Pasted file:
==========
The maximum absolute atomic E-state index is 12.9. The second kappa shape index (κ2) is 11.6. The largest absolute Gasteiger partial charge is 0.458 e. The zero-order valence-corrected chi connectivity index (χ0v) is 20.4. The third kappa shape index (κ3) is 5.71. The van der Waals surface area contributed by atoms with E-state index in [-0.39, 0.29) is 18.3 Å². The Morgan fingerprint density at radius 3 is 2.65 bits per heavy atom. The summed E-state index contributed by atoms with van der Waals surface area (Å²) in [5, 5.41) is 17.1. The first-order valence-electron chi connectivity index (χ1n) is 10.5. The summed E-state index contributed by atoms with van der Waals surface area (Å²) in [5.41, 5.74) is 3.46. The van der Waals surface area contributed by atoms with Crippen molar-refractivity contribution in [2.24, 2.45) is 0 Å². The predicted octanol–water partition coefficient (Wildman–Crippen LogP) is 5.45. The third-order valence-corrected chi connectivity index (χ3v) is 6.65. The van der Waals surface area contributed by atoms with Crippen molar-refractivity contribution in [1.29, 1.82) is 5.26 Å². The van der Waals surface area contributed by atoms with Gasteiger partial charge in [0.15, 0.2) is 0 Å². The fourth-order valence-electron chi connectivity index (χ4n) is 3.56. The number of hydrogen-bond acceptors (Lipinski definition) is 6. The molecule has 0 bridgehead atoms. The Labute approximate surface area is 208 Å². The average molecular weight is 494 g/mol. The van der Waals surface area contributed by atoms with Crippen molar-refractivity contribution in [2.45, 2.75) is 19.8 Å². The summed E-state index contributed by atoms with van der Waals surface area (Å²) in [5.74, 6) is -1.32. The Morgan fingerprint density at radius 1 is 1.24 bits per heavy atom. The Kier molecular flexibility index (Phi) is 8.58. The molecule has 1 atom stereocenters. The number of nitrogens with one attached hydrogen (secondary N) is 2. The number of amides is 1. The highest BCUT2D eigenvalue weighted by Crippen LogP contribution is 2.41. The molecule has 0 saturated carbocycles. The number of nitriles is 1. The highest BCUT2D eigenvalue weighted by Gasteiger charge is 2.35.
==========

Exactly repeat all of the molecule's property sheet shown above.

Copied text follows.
The maximum absolute atomic E-state index is 12.9. The second kappa shape index (κ2) is 11.6. The largest absolute Gasteiger partial charge is 0.458 e. The zero-order valence-corrected chi connectivity index (χ0v) is 20.4. The third kappa shape index (κ3) is 5.71. The van der Waals surface area contributed by atoms with E-state index in [-0.39, 0.29) is 18.3 Å². The Morgan fingerprint density at radius 3 is 2.65 bits per heavy atom. The summed E-state index contributed by atoms with van der Waals surface area (Å²) in [5, 5.41) is 17.1. The first-order valence-electron chi connectivity index (χ1n) is 10.5. The summed E-state index contributed by atoms with van der Waals surface area (Å²) in [5.41, 5.74) is 3.46. The van der Waals surface area contributed by atoms with Crippen molar-refractivity contribution in [2.24, 2.45) is 0 Å². The predicted octanol–water partition coefficient (Wildman–Crippen LogP) is 5.45. The third-order valence-corrected chi connectivity index (χ3v) is 6.65. The van der Waals surface area contributed by atoms with Crippen molar-refractivity contribution in [1.29, 1.82) is 5.26 Å². The van der Waals surface area contributed by atoms with Gasteiger partial charge in [0.15, 0.2) is 0 Å². The fourth-order valence-electron chi connectivity index (χ4n) is 3.56. The number of hydrogen-bond acceptors (Lipinski definition) is 6. The molecule has 0 bridgehead atoms. The Labute approximate surface area is 208 Å². The average molecular weight is 494 g/mol. The van der Waals surface area contributed by atoms with Crippen molar-refractivity contribution in [2.45, 2.75) is 19.8 Å². The summed E-state index contributed by atoms with van der Waals surface area (Å²) in [5.74, 6) is -1.32. The Morgan fingerprint density at radius 1 is 1.24 bits per heavy atom. The Kier molecular flexibility index (Phi) is 8.58. The molecule has 1 atom stereocenters. The number of nitrogens with one attached hydrogen (secondary N) is 2. The number of amides is 1. The highest BCUT2D eigenvalue weighted by Crippen LogP contribution is 2.41. The molecule has 0 saturated carbocycles. The number of nitriles is 1. The highest BCUT2D eigenvalue weighted by Gasteiger charge is 2.35.